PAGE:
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Harry P. Cintineo, MS, CSCS – PhD Student, Rutgers University

Alan J. Walker, PhD. – PhD., IFNH Center for Health and Human Performance, Rutgers University

Marissa L. Bello

David J. Sanders, MS, CSCS*D – Research Assistant, Rutgers University

Bridget A. McFadden, MBS, CSCS*D – PhD Candidate, Rutgers Center for Health and Human Performance

Shawn M. Arent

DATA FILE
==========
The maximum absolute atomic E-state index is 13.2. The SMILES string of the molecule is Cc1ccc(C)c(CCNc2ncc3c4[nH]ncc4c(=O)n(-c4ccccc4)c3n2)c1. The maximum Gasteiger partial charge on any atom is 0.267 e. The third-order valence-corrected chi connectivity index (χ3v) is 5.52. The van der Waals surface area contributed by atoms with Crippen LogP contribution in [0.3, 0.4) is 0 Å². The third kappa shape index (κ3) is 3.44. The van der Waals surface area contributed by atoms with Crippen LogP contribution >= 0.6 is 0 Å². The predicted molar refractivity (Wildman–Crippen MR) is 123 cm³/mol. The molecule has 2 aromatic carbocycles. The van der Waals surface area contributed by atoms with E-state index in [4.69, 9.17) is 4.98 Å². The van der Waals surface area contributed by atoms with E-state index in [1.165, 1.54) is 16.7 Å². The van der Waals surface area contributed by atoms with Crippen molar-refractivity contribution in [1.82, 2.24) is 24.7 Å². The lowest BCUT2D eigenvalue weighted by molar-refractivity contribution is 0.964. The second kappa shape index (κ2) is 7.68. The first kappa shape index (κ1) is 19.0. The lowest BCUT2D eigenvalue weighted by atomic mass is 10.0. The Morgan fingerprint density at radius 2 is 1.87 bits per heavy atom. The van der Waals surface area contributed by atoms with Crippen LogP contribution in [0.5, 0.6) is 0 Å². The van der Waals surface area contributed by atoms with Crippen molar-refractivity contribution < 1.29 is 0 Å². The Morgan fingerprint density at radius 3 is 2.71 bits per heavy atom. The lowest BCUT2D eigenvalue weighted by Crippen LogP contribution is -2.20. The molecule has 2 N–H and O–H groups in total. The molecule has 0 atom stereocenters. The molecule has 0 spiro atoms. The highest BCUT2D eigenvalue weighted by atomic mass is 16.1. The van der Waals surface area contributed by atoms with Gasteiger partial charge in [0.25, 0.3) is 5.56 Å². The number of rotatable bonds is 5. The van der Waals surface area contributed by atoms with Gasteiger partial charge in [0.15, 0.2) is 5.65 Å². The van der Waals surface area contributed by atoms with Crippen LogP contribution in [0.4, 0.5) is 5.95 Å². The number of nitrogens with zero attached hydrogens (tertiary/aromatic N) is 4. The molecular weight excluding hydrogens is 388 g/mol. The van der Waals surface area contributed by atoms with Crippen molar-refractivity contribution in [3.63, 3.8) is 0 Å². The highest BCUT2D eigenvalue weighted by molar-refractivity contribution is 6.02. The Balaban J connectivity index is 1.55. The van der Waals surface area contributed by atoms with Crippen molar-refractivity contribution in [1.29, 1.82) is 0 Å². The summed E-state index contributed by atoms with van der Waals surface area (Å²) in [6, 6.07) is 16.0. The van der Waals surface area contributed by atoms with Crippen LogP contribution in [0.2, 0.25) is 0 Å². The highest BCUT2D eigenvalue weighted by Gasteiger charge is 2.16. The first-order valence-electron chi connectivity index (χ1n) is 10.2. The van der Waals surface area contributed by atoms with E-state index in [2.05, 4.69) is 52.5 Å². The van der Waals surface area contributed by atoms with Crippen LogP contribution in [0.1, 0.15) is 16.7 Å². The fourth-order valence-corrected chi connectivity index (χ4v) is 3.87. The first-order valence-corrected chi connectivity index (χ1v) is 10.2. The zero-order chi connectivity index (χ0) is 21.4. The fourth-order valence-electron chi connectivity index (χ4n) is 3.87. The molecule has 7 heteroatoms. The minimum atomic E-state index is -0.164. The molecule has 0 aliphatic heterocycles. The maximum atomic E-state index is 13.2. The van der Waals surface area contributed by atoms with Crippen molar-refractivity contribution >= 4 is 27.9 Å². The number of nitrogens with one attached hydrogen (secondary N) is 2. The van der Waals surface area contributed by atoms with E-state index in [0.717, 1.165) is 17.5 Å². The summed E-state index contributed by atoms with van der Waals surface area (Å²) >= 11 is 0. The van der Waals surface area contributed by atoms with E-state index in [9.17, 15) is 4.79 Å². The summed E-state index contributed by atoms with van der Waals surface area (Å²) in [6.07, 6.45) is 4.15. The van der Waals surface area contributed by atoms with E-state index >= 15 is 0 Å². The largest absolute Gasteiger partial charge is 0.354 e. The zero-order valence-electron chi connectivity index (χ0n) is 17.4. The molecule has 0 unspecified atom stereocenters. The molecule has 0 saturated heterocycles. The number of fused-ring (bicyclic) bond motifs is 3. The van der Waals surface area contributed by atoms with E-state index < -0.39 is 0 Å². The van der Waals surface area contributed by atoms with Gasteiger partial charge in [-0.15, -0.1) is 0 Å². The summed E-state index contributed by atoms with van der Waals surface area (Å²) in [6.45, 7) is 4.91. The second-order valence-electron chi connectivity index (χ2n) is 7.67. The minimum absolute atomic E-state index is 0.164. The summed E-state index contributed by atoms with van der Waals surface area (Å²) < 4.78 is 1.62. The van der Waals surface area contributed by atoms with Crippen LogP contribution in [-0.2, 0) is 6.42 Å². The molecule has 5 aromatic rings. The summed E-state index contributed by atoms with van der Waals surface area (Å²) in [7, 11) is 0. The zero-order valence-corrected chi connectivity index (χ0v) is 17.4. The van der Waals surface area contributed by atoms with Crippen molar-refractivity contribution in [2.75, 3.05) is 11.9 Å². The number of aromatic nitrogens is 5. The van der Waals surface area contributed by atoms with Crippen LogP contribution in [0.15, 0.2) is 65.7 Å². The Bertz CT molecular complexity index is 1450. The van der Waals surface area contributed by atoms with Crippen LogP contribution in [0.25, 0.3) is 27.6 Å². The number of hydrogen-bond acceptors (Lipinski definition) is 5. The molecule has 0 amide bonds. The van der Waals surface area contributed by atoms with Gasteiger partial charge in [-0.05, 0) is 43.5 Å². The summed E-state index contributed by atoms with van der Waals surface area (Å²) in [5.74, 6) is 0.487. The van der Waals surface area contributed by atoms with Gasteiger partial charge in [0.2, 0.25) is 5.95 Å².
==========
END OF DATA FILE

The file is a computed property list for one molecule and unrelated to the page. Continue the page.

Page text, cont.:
Preparing for a triathlon requires planned and deliberate programming to maximize adaptations while minimizing health decrements. Monitoring training, performance, and biomarkers can be useful for determining physiological responses throughout a competitive season. Purpose: To monitor training, performance, and biomarkers in an international high-level, 41-year-old male triathlete over a 40-week period, including three 113.1-km triathlons. Methods: Training was monitored throughout the season by a fitness tracker. Body composition, performance, and biomarkers were measured every 32.5±6.2 d (T1-T8). The final testing session (T9) occurred 45 d after the final race. At each time point, the subject arrived in a fasted, euhydrated state between 0700-0900 h following a rest day. First, body composition was measured via BodPod. Blood samples were then collected for analysis of free and total cortisol (FC; TC) and free and total testosterone (FT; TT). Lastly, velocity at lactate threshold (VLT) and VO2peak were measured using an intermittent treadmill protocol. Results: Weekly training volume (VOL) throughout the season was 12.4±3.3 h, and competitions occurred between T3/T4, T7/T8, and T8/T9. VOL peaked in preparation of all races, with the largest increase occurring prior to the final race (18.1 h/wk) followed by a 3-wk VOL taper (6.5±6.7 h/wk). This coincided with the best performance (4h:10m:51s), which was a 36.78- and 15.43-min improvement over the first and second races, respectively. Following the final competition, VOL was 6.8±3.4 h/wk. Weekly training intensity (INT), indicated by average heart rate, did not vary notably throughout the season (145.7±3.2 beats/min). Fat free mass (FFM) increased slightly from T1-T2 (Δ+1.84 kg) and steadily decreased until T8, constituting a 3.69% decrease from T1 (Δ-4.00 kg). FFM rebounded by T9 but remained 0.93% below T1 (Δ-0.54 kg). VLT and VO2peak did not change over the season (12.9±0.4 km/h; 55.70±1.54 mL/kg/min). At T3, FC was 26% higher than T1 (Δ+0.24 mcg/mL) but remained stable until increasing again from T7-T9, reaching a 41% increase above T1 (Δ+0.38 mcg/mL). TC remained stable throughout the season (23.34±1.21 mcg/dL). FT and TT remained stable from T1-T7 (46.72±4.06 pg/mL; 543.33±49.47 ng/dL) but both began to fall at T8 and reached 39.47% and 49.40% decreases from T1 at T9  (Δ-18.00 pg/mL; Δ-288.00 ng/dL). Conclusions: Overall, a periodized training program aims to improve performance while maintaining health. Although the subject’s training VOL was structured appropriately, INT was not similarly manipulated. Interestingly, VLT, VO2peak, and FFM maintained or decreased, but race times improved throughout the season. The modest increase in FC at T3 corresponds with the first preparation period. Counterintuitively, despite the reduction in VOL and regain of FFM following the final competition, FC increased robustly along with a decrease in FT and TT, which may be attributable to lifestyle changes after this race. Practical Applications: Here, laboratory performance measures do not appear to vary with competition outcomes, likely due to the lack of specificity compared to the demands of triathlons or because of other factors impacting race performance. Additionally, a structured training and diet plan implemented immediately following the final race of the season may allow for a faster and complete recovery of FFM, FC, and FT while setting up athletes for a successful offseason.


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